Developers Begin Looking to the Midwest
Digested from National Real Estate Investor
With completions mounting in the top cities, apartment construction picks up in new markets.
As cities on both coasts experience a glut of apartment supply, developers are beginning to look inward. Places such as the Inland Empire in California, where developers have started 2,000 new apartments per year over the past few years, and Midwestern cities, including Minneapolis, suddenly hold appeal for yield-starved developers.
Even with 5,000 apartments built annually during the past few years, there is still opportunity along metro’s planned light rail line expansion toward the southwestern suburbs in Minneapolis. Roughly 300,000 jobs have been created there in this economic cycle.
“Based on research conducted by Hoyt Advisory Services and commissioned by NAA and NMHC, the Riverside-San Bernardino MSA will need 40,500 apartments from 2017-2030 to keep up with demand,” says Paula Munger, Director, Industry Research & Analysis for NAA. “That averages out to about 2,900 per year, far more than has been delivered in recent years. The same goes for Minneapolis-St. Paul, with forecasted demand for 70,783 apartments by 2030. That means there’s enough demand for apartments that the current pace of construction, based on RealPage’s figures, will have to continue for the next thirteen plus years.”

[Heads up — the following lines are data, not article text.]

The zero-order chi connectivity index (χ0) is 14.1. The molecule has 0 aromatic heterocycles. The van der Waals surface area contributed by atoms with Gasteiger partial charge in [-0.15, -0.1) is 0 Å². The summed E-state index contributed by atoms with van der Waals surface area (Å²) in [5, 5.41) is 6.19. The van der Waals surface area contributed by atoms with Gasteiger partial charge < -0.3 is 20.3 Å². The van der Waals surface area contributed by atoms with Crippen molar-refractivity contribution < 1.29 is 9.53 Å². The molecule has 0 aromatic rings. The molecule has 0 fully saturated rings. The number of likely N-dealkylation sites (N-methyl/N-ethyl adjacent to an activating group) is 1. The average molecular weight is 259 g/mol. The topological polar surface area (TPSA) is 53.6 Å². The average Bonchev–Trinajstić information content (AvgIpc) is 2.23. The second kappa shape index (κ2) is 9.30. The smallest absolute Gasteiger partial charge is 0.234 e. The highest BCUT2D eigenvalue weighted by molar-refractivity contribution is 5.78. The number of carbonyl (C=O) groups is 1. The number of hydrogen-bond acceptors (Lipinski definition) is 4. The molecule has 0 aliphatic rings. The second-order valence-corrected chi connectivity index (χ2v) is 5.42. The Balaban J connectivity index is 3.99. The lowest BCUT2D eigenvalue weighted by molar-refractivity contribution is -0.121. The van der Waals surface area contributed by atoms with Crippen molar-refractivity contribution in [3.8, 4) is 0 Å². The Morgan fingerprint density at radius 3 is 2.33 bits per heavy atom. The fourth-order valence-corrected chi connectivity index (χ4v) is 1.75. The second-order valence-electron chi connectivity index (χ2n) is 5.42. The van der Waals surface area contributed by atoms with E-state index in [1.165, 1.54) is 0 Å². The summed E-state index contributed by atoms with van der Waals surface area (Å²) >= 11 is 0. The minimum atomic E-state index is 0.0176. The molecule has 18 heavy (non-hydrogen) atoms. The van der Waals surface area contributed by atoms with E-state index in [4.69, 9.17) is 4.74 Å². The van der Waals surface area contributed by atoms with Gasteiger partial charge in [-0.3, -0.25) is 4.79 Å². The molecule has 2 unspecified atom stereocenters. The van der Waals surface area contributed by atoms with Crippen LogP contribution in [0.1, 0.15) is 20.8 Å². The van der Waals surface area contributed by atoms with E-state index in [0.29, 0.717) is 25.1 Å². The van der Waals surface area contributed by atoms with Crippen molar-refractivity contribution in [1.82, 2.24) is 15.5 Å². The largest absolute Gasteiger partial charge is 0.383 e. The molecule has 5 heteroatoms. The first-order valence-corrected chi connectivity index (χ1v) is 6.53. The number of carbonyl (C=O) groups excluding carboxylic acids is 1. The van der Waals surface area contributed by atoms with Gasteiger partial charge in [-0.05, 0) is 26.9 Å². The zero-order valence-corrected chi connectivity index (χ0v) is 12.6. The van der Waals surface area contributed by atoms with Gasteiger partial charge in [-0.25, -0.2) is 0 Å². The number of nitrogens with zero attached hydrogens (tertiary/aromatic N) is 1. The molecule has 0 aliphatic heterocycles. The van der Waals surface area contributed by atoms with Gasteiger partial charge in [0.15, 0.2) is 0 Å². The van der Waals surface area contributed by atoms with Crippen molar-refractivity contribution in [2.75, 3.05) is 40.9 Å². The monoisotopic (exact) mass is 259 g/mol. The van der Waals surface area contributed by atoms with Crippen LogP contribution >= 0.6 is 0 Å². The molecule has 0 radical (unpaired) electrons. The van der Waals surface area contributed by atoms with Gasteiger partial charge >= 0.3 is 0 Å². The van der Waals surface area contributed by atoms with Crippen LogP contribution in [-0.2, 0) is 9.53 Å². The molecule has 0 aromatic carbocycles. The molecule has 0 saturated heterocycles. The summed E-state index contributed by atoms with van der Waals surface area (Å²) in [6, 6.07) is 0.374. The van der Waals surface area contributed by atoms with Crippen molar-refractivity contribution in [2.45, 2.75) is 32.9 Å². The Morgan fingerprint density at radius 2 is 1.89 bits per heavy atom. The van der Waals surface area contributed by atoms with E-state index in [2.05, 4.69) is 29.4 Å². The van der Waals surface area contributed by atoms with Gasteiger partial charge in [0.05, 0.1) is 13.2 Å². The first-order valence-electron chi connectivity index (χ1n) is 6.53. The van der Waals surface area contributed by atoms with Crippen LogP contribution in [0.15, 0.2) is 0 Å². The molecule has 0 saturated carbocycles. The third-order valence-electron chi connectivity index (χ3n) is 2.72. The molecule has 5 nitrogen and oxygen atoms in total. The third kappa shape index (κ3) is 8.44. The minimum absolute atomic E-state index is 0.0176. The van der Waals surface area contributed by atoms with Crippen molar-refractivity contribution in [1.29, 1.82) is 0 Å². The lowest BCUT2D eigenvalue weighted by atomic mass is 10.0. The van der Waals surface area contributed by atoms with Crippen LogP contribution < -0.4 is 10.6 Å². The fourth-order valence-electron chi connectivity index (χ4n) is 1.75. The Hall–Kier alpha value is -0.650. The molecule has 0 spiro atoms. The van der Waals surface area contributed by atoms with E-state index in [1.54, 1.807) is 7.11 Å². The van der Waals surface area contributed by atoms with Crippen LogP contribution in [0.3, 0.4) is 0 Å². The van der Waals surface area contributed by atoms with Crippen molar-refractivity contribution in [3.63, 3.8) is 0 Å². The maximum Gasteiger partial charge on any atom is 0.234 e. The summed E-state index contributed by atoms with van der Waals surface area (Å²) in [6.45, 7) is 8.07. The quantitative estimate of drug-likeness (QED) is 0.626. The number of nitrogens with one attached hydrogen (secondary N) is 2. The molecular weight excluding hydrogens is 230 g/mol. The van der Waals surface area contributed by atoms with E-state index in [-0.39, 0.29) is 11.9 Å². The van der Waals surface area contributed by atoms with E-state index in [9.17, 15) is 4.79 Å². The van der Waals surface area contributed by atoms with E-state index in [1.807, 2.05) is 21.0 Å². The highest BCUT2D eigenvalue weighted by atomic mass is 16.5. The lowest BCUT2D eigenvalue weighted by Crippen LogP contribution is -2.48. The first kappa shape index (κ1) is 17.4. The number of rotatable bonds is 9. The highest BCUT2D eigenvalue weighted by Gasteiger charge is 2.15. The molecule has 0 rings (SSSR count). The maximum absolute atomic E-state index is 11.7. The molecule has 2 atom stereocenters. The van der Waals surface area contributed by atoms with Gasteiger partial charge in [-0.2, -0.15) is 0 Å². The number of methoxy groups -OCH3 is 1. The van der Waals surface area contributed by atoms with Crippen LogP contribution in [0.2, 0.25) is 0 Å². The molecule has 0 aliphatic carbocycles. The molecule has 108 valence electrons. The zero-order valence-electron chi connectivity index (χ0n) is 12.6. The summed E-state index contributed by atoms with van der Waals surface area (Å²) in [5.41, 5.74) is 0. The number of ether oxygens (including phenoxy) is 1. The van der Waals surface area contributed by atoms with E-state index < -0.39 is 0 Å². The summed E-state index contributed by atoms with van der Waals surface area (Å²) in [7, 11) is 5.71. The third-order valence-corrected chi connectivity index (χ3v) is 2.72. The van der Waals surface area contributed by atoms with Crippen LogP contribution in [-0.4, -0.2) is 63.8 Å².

When developers build in top coastal cities, they are looking at more niche product types, including larger apartments and townhouse developments.
“In terms of product type, demand for larger units is expected to continue given that half of total apartment demand will be driven by the 65+ age cohort,” Munger says. “Research has shown that this age group, despite downsizing in their empty nest years, prefers more space than their younger counterparts.”